Volume 7 No 27; 5 July 2013
The target of the new national vaccination programme introduced this month by Public Health England  is rotavirus gastroenteritis in young children, an illness that leads to an estimated 130,000 GP visits and 12,700 hospitalisations annually in England and Wales .
The rotavirus vaccination programme is one of a series of new or amended programmes being introduced by PHE, in partnership with the Department of Health and NHS England, that in due course will also protect the elderly against shingles, a number of target groups against meningococcal group C infection and, in a phased programme over a number of years, children and adolescents against influenza.
Rotavirus is highly infectious and is a major cause of viral gastroenteritis in young children. Nearly every child will have at least one episode of rotavirus gastroenteritis by five years of age. People of any age can be affected but the illness is more severe in young infants, Symptoms of gastroenteritis include vomiting, diarrhoea, stomach cramps and mild fever, which usually last for three to eight days. Some children, however, may develop severe gastroenteritis and become dehydrated, and require hospitalisation for rehydration.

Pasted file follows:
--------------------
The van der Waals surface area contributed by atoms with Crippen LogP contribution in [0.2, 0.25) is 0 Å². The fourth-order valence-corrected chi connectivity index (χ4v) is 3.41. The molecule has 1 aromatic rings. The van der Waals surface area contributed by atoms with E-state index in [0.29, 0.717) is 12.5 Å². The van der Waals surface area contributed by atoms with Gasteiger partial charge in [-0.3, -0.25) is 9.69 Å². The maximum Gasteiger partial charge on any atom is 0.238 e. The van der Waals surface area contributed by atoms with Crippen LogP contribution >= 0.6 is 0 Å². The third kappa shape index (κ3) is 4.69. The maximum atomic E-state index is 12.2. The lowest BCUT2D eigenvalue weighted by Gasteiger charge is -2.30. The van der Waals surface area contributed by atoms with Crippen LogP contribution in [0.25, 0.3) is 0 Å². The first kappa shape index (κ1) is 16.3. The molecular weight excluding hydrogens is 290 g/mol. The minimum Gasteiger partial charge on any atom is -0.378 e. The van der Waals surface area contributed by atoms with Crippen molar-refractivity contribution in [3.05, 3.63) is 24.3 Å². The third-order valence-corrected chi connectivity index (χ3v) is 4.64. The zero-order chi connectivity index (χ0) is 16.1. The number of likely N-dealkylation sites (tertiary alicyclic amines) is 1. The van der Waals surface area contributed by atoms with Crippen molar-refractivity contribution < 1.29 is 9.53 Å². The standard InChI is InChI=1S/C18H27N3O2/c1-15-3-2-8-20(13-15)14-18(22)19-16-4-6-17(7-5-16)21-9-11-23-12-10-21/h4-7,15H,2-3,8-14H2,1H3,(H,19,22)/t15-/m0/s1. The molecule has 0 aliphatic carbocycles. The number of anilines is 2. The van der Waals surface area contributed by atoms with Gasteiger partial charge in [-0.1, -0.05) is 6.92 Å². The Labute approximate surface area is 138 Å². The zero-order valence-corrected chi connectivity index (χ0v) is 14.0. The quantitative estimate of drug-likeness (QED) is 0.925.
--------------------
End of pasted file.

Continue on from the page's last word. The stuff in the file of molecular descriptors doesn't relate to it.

The new immunisation programme is seen as the best way of protecting infants and toddlers who are most vulnerable to the infection and its complications. It is hoped the new programme will halve the number of rotavirus cases each year and lead to 70% fewer hospital stays.
The vaccine to be used in the infant immunisation programme is Rotarix®, an oral live attenuated vaccine that mimics natural infection and is administered by placing a droplet of liquid into babies' mouths. Rotarix will be offered to babies along with their routine vaccinations at two and three months of age.
The new Green Book chapter on rotavirus summarises the history and epidemiology of the disease and provides detailed recommendations on supply, storage and use of the vaccine, as well as guidance on contraindications, precautions and adverse reactions. There are very few contraindications against the vaccine: advice should be sought from an immunisation coordinator or health protection team rather than withholding vaccination .
All PHE documents relating to the rotavirus vaccination programme for infants – including training slidesets, patient leaflets and factsheets – are accessible via the PHE Rotavirus Vaccination Programme for Infants series webpages .
Public Health England's Immunisation Information for Health Professionals home page is at: www.gov.uk/government/organisations/public-health-england/series/immunisation.
Regular updates for immunisation practitioners covering the entire national immunisation programme are provided by the monthly newsletter Vaccine Update . A new clinical update on the rotavirus vaccine for travel health specialists has been published .
1. “New vaccine offers babies protection against rotavirus”, PHE press release, 1 July 2013.
2. PHE Guidance, 30 April 2013. Rotavirus: the green book, chapter 27b. Rotavirus immunisation inofrmation for public health professionals.
5. NaTHNaC, 3 July: “Frequently Asked Questions on rotavirus vaccine (Rotarix®)”.